Renaissance is a French word meaning “rebirth.” It refers to a period in European civilization that was marked by a revival of Classical learning and wisdom.
The word "Renaissance" means "rebirth". Coming out of the Dark. The Middle Ages began with the fall of the Roman Empire. Much of the advances in science, art, and government that had been made by the Greeks and Romans were lost during this time.
A rebirth or revival. The definition of renaissance is anything that comes from the period of 1400 to 1600 in Italy and western Europe. An example of renaissance is how you would describe the style of the famous painting, the Mona Lisa. Renaissance is defined as a new focus on a subject, especially the arts.
1 capitalized : the period of European history between the 14th and 17th centuries marked by a fresh interest in ancient art and literature and by the beginnings of modern science. 2 : the act of changing in a positive way : a period during which things are improving The city's downtown is experiencing a renaissance.
In this page you can discover 30 synonyms, antonyms, idiomatic expressions, and related words for renaissance, like: rebirth, , awareness, renascence, revival, revivification, reawakening, reconstruction, reactivation, and resuscitation.
Renaissance, a French word meaning rebirth, is applied to the rediscovery and revival of interest in the art, architecture and literary culture of Antiquity which took place in Italy from the 14th century onwards, and in Northern Europe a little later.
The years before the Renaissance were of great suffering for Italy and most of Europe. The plague and the wars had severely reduced the population, but after all that chaos, recovery came. Trade was expanding and the cities were growing bigger and wealthier.
The Renaissance Began in Italy, Because Italy Was the Birthplace of Antiquity. The Renaissance began in Italy, the birthplace of the Roman Empire. Following the fall of the empire in the 4th century, and the subsequent dark ages, the incredible art and ideas of Roman times were temporarily lost.
Some of the greatest thinkers, authors, statesmen, scientists and artists in human history thrived during this era, while global exploration opened up new lands and cultures to European commerce. The Renaissance is credited with bridging the gap between the Middle Ages and modern-day civilization.
The new ideas of free-thinkers, mathematicians and scientists all became accessible to the masses, and art and science became, for the first time in human history, truly democratic. The seeds of the modern world were sown and grown in the Renaissance.
People began to enjoy more luxuries, nicer clothes, finer foods, and the arts. There were more craftsmen, artisans, and merchants who developed into a middle class of people who had money, but who weren't nobles or royalty. Of course, many people still lived hard lives full of work and toil.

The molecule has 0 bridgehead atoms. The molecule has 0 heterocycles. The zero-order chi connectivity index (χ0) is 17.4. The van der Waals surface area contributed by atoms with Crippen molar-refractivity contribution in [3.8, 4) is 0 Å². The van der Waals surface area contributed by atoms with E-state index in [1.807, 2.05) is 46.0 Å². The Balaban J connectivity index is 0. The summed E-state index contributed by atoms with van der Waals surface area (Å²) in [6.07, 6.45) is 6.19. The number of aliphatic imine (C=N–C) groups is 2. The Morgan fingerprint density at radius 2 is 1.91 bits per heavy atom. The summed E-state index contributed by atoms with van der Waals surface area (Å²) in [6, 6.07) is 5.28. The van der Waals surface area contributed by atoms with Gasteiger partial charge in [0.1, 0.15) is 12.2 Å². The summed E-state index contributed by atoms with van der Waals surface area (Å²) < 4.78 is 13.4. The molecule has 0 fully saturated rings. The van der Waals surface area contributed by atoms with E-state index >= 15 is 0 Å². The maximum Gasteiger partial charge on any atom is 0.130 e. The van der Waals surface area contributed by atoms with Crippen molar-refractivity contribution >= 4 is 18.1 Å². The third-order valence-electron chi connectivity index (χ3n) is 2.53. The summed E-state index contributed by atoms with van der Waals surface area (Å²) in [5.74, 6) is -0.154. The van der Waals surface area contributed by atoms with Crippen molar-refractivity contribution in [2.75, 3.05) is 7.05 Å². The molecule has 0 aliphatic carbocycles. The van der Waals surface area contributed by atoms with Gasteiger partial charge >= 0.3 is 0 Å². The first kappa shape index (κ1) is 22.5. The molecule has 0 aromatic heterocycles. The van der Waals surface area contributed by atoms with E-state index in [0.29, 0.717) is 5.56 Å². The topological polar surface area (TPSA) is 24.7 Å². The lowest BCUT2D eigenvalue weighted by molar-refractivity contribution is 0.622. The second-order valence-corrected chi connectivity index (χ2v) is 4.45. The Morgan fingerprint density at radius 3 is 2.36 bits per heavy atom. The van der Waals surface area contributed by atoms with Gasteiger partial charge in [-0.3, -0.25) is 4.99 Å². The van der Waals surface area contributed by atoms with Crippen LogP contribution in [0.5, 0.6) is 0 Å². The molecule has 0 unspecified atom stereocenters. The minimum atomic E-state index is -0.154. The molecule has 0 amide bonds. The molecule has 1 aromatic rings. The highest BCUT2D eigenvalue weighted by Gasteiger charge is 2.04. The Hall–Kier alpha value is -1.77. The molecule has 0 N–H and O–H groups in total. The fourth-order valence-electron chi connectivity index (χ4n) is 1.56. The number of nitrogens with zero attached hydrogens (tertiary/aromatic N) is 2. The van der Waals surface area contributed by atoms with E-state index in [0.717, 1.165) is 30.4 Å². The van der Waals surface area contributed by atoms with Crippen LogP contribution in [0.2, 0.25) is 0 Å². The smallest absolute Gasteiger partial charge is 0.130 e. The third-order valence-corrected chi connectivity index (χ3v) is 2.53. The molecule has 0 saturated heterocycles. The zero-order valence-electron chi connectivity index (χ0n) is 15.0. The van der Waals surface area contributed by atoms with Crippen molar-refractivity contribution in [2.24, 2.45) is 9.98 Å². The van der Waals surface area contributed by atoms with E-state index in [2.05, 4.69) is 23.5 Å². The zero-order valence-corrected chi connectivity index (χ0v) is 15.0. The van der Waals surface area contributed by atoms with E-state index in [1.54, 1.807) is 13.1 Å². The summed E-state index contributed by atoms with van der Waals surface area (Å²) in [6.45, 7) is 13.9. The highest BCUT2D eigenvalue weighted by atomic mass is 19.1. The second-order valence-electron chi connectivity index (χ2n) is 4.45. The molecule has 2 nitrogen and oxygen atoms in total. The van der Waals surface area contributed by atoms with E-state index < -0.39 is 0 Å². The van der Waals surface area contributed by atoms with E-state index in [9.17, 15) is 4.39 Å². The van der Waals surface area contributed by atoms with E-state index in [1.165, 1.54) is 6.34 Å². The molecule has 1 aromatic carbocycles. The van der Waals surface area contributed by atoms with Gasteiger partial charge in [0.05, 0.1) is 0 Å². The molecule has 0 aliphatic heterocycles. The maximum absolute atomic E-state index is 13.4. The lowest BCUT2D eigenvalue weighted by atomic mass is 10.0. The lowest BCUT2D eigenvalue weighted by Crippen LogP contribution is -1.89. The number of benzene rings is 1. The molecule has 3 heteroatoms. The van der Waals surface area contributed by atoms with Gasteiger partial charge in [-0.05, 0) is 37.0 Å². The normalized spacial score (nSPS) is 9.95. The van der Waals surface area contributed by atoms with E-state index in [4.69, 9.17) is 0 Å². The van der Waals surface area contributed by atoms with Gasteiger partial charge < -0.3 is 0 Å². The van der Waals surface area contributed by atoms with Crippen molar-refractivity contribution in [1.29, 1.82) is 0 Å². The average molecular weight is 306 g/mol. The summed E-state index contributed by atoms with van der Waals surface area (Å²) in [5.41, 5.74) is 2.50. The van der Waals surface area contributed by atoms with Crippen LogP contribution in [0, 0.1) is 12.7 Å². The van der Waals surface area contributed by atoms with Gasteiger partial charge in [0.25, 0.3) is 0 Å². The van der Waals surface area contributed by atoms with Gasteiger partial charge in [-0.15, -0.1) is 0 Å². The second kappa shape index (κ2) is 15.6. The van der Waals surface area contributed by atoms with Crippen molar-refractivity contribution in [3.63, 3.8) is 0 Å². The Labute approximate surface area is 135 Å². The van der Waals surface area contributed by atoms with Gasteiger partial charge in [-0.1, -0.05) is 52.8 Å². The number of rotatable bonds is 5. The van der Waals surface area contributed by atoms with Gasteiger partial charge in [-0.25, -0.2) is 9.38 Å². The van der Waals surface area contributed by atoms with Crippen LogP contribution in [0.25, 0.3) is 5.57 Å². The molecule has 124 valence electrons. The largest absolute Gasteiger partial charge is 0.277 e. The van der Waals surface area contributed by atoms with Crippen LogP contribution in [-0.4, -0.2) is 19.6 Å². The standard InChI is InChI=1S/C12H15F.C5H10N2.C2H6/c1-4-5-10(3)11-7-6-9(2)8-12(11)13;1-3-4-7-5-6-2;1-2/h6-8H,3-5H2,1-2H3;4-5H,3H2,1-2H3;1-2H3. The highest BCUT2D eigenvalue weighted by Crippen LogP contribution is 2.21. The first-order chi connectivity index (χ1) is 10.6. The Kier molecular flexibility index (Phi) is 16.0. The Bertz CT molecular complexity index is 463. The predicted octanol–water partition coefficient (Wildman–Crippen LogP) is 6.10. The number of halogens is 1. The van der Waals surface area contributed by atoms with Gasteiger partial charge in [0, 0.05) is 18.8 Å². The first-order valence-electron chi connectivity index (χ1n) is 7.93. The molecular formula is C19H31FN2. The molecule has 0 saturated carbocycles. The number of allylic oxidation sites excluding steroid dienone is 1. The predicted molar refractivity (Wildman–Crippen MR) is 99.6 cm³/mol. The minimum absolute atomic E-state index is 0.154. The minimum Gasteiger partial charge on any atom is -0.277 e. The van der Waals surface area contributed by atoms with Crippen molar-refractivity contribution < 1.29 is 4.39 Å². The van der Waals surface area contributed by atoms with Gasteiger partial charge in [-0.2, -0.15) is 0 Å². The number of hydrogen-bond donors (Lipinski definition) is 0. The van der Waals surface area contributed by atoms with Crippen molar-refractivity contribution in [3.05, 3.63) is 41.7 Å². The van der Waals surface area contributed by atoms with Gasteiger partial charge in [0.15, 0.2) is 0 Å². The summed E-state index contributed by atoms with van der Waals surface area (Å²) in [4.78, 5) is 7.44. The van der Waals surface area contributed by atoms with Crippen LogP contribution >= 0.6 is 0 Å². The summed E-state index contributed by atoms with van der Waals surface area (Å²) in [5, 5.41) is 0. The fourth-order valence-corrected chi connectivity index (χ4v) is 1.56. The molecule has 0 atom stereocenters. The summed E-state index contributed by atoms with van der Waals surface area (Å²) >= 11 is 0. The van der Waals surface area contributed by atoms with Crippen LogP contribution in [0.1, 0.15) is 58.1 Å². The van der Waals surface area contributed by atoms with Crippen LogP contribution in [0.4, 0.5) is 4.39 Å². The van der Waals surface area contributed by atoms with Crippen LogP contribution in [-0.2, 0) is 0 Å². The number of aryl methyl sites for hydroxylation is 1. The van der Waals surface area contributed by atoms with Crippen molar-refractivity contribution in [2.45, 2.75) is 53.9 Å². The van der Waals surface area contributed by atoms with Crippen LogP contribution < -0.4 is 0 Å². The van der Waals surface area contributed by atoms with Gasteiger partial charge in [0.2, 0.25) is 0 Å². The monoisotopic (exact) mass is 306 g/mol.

The Renaissance teaches us the power of looking to the past for insights and inspiration in dealing with today's issues. By looking to the past for guidance today, not only can we find potential sources of answers, but also ways to address current challenges that previous societies have faced.
The spirit of the Renaissance was first expressed by the movement called humanism. Through humanism secular scholars and others broke free of religious orthodoxy, engaged in free inquiry and criticism, and gained confidence in the potentials of human thought and creations.
the printing press
The most important invention of the Renaissance, and perhaps in the history of the world, was the printing press. It was invented by German Johannes Gutenberg around 1440. By 1500 there were printing presses throughout Europe. The printing press allowed for information to be distributed to a wide audience.
Some major developments of the Renaissance include developments in astronomy, humanist philosophy, the printing press, vernacular language in writing, painting and sculpture technique, world exploration and, in the late Renaissance, Shakespeare's works.
Women wore gowns comprised of a tight-fitting bodice and a fuller skirt that would hang down to the ankles. Dresses cut to expose much of the neckline were acceptable and fashionable. Clothing of the upper classes was heavy and cumbersome, and restricted movement for the wearer.
The Humanists of the Renaissance created schools to teach their ideas and wrote books all about education. Humanists sought to create a citizenry able to speak and write with eloquence and clarity, thus capable of engaging in the civic life of their communities and persuading others to virtuous and prudent actions.
Florence is often named as the birthplace of the Renaissance. The early writers and artists of the period sprung from this city in the northern hills of Italy. As a center for the European wool trade, the political power of the city rested primarily in the hands of the wealthy merchants who dominated the industry.
|Florentine Republic Repubblica Fiorentina|
|Gonfaloniere of Justice|
|• 1293–1295||Giano della Bella (first)|